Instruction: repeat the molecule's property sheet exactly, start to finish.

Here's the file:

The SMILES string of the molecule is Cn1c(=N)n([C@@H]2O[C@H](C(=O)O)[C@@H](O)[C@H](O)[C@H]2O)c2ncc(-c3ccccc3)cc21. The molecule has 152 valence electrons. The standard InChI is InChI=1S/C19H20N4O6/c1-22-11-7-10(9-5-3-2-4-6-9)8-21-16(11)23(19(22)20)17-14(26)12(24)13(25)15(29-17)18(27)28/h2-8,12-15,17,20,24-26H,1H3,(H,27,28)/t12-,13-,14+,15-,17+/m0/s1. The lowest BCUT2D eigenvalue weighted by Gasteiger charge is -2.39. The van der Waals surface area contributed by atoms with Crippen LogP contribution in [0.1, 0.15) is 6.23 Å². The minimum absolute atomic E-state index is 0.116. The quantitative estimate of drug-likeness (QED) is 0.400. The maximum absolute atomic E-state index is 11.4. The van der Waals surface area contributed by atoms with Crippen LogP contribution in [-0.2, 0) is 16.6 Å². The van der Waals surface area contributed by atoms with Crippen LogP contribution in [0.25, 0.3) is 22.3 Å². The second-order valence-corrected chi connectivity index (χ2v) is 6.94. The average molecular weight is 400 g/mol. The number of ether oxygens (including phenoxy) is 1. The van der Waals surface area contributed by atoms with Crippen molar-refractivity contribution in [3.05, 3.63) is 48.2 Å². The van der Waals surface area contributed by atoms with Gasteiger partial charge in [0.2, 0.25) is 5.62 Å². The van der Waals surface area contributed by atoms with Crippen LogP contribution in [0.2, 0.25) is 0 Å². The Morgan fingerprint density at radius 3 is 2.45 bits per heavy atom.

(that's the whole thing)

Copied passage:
The SMILES string of the molecule is Cn1c(=N)n([C@@H]2O[C@H](C(=O)O)[C@@H](O)[C@H](O)[C@H]2O)c2ncc(-c3ccccc3)cc21. The molecule has 152 valence electrons. The standard InChI is InChI=1S/C19H20N4O6/c1-22-11-7-10(9-5-3-2-4-6-9)8-21-16(11)23(19(22)20)17-14(26)12(24)13(25)15(29-17)18(27)28/h2-8,12-15,17,20,24-26H,1H3,(H,27,28)/t12-,13-,14+,15-,17+/m0/s1. The lowest BCUT2D eigenvalue weighted by Gasteiger charge is -2.39. The van der Waals surface area contributed by atoms with Crippen LogP contribution in [0.1, 0.15) is 6.23 Å². The minimum absolute atomic E-state index is 0.116. The quantitative estimate of drug-likeness (QED) is 0.400. The maximum absolute atomic E-state index is 11.4. The van der Waals surface area contributed by atoms with Crippen LogP contribution in [-0.2, 0) is 16.6 Å². The van der Waals surface area contributed by atoms with Crippen LogP contribution in [0.25, 0.3) is 22.3 Å². The second-order valence-corrected chi connectivity index (χ2v) is 6.94. The average molecular weight is 400 g/mol. The number of ether oxygens (including phenoxy) is 1. The van der Waals surface area contributed by atoms with Crippen molar-refractivity contribution in [3.05, 3.63) is 48.2 Å². The van der Waals surface area contributed by atoms with Gasteiger partial charge in [0.2, 0.25) is 5.62 Å². The van der Waals surface area contributed by atoms with Crippen LogP contribution in [0.2, 0.25) is 0 Å². The Morgan fingerprint density at radius 3 is 2.45 bits per heavy atom.